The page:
I have never owned a house. But I have a great tent. It is like a tiny, tiny, tiny home that can be carried great distances on my back to scenic locations. It is perfect for the nomad in me.

According to the specs, my current tent provides an "exceptionally roomy" 3.34 sq. m (36 sq. ft.) of space that sleeps two comfortably. It has two doors and a skylight for stargazing, but no indoor plumbing.

It is a four season tent, meaning it can be used in most any Canadian wilderness situation imaginable. Indeed, I have had the pleasure of sleeping in it in all four seasons and in a variety of locations and conditions.

The tent has been luxury accommodation while sea kayaking in a raging summer deluge as dusk raced us to the campsite. After pulling up on shore among long shadows and setting up in the dripping trees, the dependable shelter kept us warm, dry, and happy until morning.

What more can one expect in the wild, several kilometres out and a few hours of paddling from the nearest road? At the time it felt like a secure fort in the middle of nowhere. More like a safety pod actually.

This 3 sq. m of safety has been set up on lonely beaches of sand where any hope of rescue comes in the form of a helicopter or boat. It has also temporarily resided on several meters of snow at backcountry sites in the Rocky Mountains.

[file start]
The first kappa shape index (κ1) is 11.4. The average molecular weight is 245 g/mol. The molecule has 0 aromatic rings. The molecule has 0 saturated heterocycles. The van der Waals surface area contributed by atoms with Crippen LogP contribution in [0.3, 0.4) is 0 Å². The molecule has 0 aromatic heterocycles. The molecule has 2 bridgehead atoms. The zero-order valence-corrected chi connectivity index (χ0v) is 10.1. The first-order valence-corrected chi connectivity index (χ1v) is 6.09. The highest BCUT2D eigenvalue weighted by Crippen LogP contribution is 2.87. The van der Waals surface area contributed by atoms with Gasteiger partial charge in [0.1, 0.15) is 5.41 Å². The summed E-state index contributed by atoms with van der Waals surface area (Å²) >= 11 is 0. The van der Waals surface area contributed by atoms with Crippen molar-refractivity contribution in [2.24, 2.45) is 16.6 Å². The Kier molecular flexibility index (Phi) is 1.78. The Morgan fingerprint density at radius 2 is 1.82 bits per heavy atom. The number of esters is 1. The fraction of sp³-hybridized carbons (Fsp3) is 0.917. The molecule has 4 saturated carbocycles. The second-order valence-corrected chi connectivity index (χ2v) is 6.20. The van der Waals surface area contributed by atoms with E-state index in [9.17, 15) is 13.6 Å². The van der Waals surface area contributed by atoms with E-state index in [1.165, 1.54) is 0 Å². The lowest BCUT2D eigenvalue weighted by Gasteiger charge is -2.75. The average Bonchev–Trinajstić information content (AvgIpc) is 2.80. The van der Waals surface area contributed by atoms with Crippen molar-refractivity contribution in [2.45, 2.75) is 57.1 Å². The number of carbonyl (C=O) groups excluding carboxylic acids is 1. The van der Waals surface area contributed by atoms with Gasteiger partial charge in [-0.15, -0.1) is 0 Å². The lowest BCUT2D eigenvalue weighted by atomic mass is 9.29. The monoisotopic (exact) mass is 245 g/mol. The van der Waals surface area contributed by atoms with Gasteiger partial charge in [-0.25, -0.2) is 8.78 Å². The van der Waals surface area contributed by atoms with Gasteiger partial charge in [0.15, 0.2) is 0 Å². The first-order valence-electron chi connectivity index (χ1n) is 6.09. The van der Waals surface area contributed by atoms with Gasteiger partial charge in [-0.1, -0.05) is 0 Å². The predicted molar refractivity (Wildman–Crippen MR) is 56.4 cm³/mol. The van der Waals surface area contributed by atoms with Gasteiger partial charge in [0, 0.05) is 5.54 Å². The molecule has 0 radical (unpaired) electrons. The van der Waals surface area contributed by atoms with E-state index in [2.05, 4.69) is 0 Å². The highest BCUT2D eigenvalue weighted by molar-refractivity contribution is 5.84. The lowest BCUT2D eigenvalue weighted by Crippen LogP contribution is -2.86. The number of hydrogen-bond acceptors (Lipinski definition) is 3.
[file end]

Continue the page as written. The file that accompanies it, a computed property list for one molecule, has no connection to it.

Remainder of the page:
Some of the best sleeps of my life have been in the tent in nature. On good nights, in the right location, say a mountain meadow, before falling asleep one can see starlight shining through the fabric. But I swear that very same flimsy barrier makes me feel better about being in bear country.

This tiny structure has made the difference on several occasions between extreme discomfort or death and a scary but otherwise secure trip. It is my backcountry security blanket, which to a large degree, is what we are talking about from McMansions to pup tents.

It is possible to live without shelter at all, at least for a while.

I have also spent nights crashed out on the hard ground, sometimes in a sleeping bag, and on hot nights, simply laying in the grass or on the sand. Of course, I have also woken up to mice jumping repeatedly on my sleeping bag and sliding to the sand, so some sort of shelter is nice.

And when it is time to move on my tiny, tiny, tiny home fits into a small packable bag measuring 51 cm x 25 cm (20" x 10") .

Stainless steel appliances optional.

January 22, 2014

Medieval vs. Corporate Feudalism

The New Feudalism has many people feeling like peasants.
"By the end of the 15th century, a skilled workman could provision his family with 10 weeks of work and a laborer with 15. 
By the end of the 16th century (after the seizure of the monasteries and guild lands, which signalled the collapse of the system) wages collapsed and the corresponding numbers were 36 and 42 weeks."
- John Médaille

Feeling like a peasant lately? It is no wonder - the parallels between what is happening now and medieval feudalism are striking. Except today's top down structure leaves out the most important aspect - mutual obligations which provided protections during dangerous times.

Now we are expected to fulfill our obligations to those at the top of the feudal pyramid, while they have  absolutely no obligations to us what-so-ever.